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Diversity, equity and inclusion: Incremental reform or systemic change? Terry F. Yosie Tue, 03/23/2021 – 01:11 Unresolved debates about the past frame choices about who owns the future. America has arrived, once again, at another momentous inflection point to try and resolve some of the most contentious issues the nation has faced and largely failed to resolve — the narrative of American history and culture, the persistence of systemic racism, and continuing debates over women’s empowerment, personal freedom and sexual orientation. The ability to reconcile these significant challenges into a workable and equitable societal consensus will require many additional decades, but many institutions and individuals are implementing partial solutions. Among the most prominent are initiatives to advance diversity, equity and inclusion (DEI) programs. Diversity is expressed through a variety of identities such as age, race, religion, sexual orientation and disability. Equity aims to provide everyone with access to opportunities and recognizes that advantages and barriers exist, while making commitments to address this imbalance. Inclusion results in individuals (and groups) with different identities feeling respected, accepted and valued. For many organizations, a direct DEI connection to their mission has not been made by leadership whose inattentiveness or nonreceptivity cascades downwards into the culture. In recent years, DEI has emerged as a distinctive field in governance and public policy that provides a key set of performance measures for economic and social progress. While originally separate from environmental sustainability, they now share common values to applying human capital towards resolving society’s most vexing inter-generational challenges, including access to health care, educational opportunities, and protection from toxic exposures and climate change. Evaluating DEI practices and performance Author Pamela Newkirk, in her comprehensive analysis “Diversity, Inc.,” has identified a core set of best practices within and beyond the workplace. They include: expanding recruitment through international outreach; identifying and removing hiring and promotion barriers; strengthening professional development opportunities; providing fair and equitable compensation; building an inclusive climate and culture; and applying business practices and accountability. Many companies already have grasped the significance of integrating DEI within their business strategies, governance, employee relations, operations, customer relations and engagement with external stakeholders. The range of their programs and initiatives vary considerably, a reflection of their market sectors but also of variable leadership commitments and inconsistent performance metrics. Leaders (as measured by Forbes and other surveys) currently include BlackRock, Duke University, HP, L’Oreal, Novartis, SAP and a variety of banking and healthcare companies. Even more striking than examples of corporate DEI leadership is information from lagging and failing companies and business sectors. The Wall Street Journal reviewed more than 160 annual reports filed by S&P companies for 2020. Only a third provided diversity disclosures. More specifically, GE reported that approximately 76 percent of its U.S. workforce was white as was 81 percent of its leadership. PwC declared that 60 percent of its employees were white. Sectors that are particular DEI laggards include academia, environmental organizations, fashion, journalism, museums, professional football and technology companies. Why has so little progress been achieved despite decades of implementing civil rights legislation, philanthropic activities, and more than $20 billion spent each year on DEI programs, conferences, consultants, surveys and training sessions? For many organizations, a direct DEI connection to their mission has not been made by leadership whose inattentiveness or nonreceptivity cascades downwards into the culture. Workforce composition may be insufficiently diverse to respond to DEI dynamics, thus limiting bottom-up pressures upon management (in contrast to much stronger employee engagement in environmental sustainability). Across many institutions, the motivation for maintaining even modest DEI activities stems from a desire to avoid legal risk from potential discrimination cases, or to communicate that “we care” about the issue. Beyond the issue of leaders and laggards remains the question of whether DEI, as presently designed and implemented, significantly advances racial and social justice. Dennis Kennedy, founder and CEO of the National Diversity Council, argues that the current focus of many DEI initiatives is unlikely to yield comprehensive commitments to social justice. His argument is that: DEI as presently constituted does not sufficiently explore the roots and explanations of systemic and institutional racism; bias training, diversity consulting and other initiatives were purposely implemented to avoid legal risk and public scrutiny and not to achieve social change; and DEI was introduced within public, private and non-profit institutions that provided limited authority, resources and power to effectuate change. Expanding the boundaries Through the political process, the marketplace and social dynamics, several factors have converged to motivate greater awareness and scope of DEI activities going forward. They include activities of: Government. At the national level, the Biden administration has expanded the scope of DEI initiatives: The Securities and Exchange Commission (SEC) announced on February 24 that it will review public companies’ disclosure requirements on race and gender diversity and strengthen guidance on boardroom diversity. The acting chair noted that the results of the SEC’s voluntary program for companies to submit diversity self-assessments were “disappointing.” This follows an August 2020 SEC mandate that requires companies to begin disclosing information about their “human capital resources” that includes employee turnover rates and training programs. Companies already privately report diversity data to the U.S. Equal Employment Opportunity Commission and are under increasing pressure to make such information public. The White House has announced that disadvantaged communities will receive 40 percent of overall benefits from public investments in clean energy and infrastructure. The U.S. Environmental Protection Agency is seeking added funding for environmental justice initiatives to reduce the high exposure to unsafe drinking water supplies, toxic air pollution and hazardous waste from industrial facilities to low income communities and indigenous peoples. Investor community. Some trading houses and institutional investors are advocating that companies provide better information on workforce diversity, and they’re beginning to include such data in their assessments and rankings. Prominent examples include: On December 1, Nasdaq filed a proposal with the SEC to implement new rules that would require all listed companies to publicly disclose consistent, transparent data that measure board gender and racial diversity. It would require companies to have two diverse directors (including a female or one who self-identifies as LGBTQ+), or explain why this rule is not attainable. On December 20, BlackRock, the world’s largest asset management firm, announced that, beginning in 2021, it will seek expanded ethnic and gender diversity data for company boards and workforces. BlackRock stated that it will vote against company directors that fail to adequately respond to this expectation. State Street Global Advisors and Goldman Sachs also announced diversity measures for their clients. Talent recruitment and retention. Millennials and Generation Z employees and job seekers are increasingly utilizing Glassdoor (a leading social media platform about jobs and companies) and LinkedIn to evaluate current and prospective employers on their DEI performance. In September 2020, a Glassdoor survey reported that 76 percent of employees and those looking for jobs said a diverse workforce was important to their evaluation of companies and employment offers. Nearly half of Black and Hispanic workers and job seekers said they had quit a company after witnessing or experiencing discrimination at the work place. The bigger questions By 2045, white Americans are projected to comprise less than 50 percent of the population, and the labor force will become more diverse and older than at any other time in the nation’s history. These anticipated facts alone have intensified the “fear of losing advantage” for an already existing movement of hard core white nationalists and others sympathetic to their cause. In its present form, DEI represents a set of modest efforts for legal and institutional reforms but nothing close to a mass movement capable of resolving the widening crevices of American society and politics. Some major unresolved challenges for DEI proponents and all citizens and civil society institutions include: Will leaders across the spectrum of American institutions collaborate with the commitment, urgency and scale necessary to preserve the American democratic experiment in the coming decades? Do companies operating in America believe that a dysfunctional democracy and growing societal disharmony can provide clear and consistent rules necessary for their economic success? Can they become engines of egalitarianism and more equitable social mobility rather than of inequality? xCan public policy develop remedies to systemic racism that have historically impeded access to educational opportunity, environmental protection, health care, unbiased law enforcement, living wages and resource allocations for lower-income populations? Can white Americans be reassured that their constitutional freedoms will be preserved even as their relative size and influence diminishes in a growing multiracial, multigender society? Absent an ability to act with confidence and sustained urgency to achieve demonstrable progress in the next few decades, America will become increasingly bewildered about its own purpose and values. It will begin to hear, once again, the “fire bell in the night” that awakened and terrorized Thomas Jefferson early in the 19th century as he feared for the preservation of the Union. Pull Quote For many organizations, a direct DEI connection to their mission has not been made by leadership whose inattentiveness or nonreceptivity cascades downwards into the culture. Topics Leadership Diversity and Inclusion Featured Column Values Proposition Featured in featured block (1 article with image touted on the front page or elsewhere) Off Duration 0 Sponsored Article Off Shutterstock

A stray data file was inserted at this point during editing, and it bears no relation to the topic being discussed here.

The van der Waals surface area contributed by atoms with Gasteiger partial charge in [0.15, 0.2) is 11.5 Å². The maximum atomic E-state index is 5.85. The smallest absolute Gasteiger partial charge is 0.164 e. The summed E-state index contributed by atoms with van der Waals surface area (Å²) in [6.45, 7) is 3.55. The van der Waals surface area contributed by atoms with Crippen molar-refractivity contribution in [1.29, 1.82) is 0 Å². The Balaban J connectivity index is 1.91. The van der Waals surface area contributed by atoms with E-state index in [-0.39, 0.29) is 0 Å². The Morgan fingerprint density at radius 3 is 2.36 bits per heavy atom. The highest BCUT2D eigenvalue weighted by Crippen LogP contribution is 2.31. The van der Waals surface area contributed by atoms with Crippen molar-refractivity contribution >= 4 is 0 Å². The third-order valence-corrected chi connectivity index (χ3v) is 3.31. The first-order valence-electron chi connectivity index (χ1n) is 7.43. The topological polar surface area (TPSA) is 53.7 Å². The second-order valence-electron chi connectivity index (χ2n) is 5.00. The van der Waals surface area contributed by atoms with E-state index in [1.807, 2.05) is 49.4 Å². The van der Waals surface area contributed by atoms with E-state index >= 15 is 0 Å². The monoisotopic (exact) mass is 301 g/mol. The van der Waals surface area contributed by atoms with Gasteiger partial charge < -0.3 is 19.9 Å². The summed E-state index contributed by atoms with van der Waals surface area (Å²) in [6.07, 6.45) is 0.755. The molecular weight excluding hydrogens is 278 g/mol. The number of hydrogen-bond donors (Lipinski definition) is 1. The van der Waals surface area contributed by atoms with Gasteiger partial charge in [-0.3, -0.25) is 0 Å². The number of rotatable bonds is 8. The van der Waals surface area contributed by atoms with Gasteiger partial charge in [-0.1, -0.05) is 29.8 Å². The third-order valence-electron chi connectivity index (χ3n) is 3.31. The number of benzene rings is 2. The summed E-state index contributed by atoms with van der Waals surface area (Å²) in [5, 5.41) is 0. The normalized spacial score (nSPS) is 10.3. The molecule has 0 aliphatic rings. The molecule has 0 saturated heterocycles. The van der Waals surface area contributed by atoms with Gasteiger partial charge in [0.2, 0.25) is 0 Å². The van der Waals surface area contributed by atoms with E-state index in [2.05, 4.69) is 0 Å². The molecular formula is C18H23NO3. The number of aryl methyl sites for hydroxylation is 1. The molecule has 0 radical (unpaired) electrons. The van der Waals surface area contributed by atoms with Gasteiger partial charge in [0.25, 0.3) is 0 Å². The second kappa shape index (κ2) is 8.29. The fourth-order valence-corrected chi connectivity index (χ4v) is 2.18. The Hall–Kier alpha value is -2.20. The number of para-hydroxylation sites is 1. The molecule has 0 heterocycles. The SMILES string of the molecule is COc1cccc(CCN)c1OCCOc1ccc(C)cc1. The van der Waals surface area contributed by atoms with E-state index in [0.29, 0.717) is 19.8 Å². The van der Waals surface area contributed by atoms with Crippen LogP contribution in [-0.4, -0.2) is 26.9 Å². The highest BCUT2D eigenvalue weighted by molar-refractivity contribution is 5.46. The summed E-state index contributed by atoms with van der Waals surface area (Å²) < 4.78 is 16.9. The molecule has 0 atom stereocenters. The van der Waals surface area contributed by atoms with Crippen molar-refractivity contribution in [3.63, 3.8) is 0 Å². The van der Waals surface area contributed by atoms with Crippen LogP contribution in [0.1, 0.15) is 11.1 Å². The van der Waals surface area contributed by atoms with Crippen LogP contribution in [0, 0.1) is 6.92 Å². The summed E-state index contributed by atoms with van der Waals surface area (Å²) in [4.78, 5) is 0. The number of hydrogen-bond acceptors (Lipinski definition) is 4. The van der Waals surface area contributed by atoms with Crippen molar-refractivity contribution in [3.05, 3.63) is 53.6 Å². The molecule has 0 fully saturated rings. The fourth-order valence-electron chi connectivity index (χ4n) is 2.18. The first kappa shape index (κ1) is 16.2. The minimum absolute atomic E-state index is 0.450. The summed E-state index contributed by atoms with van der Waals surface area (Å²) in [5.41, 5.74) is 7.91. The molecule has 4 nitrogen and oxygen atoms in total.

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Diversity, equity and inclusion: Incremental reform or systemic change?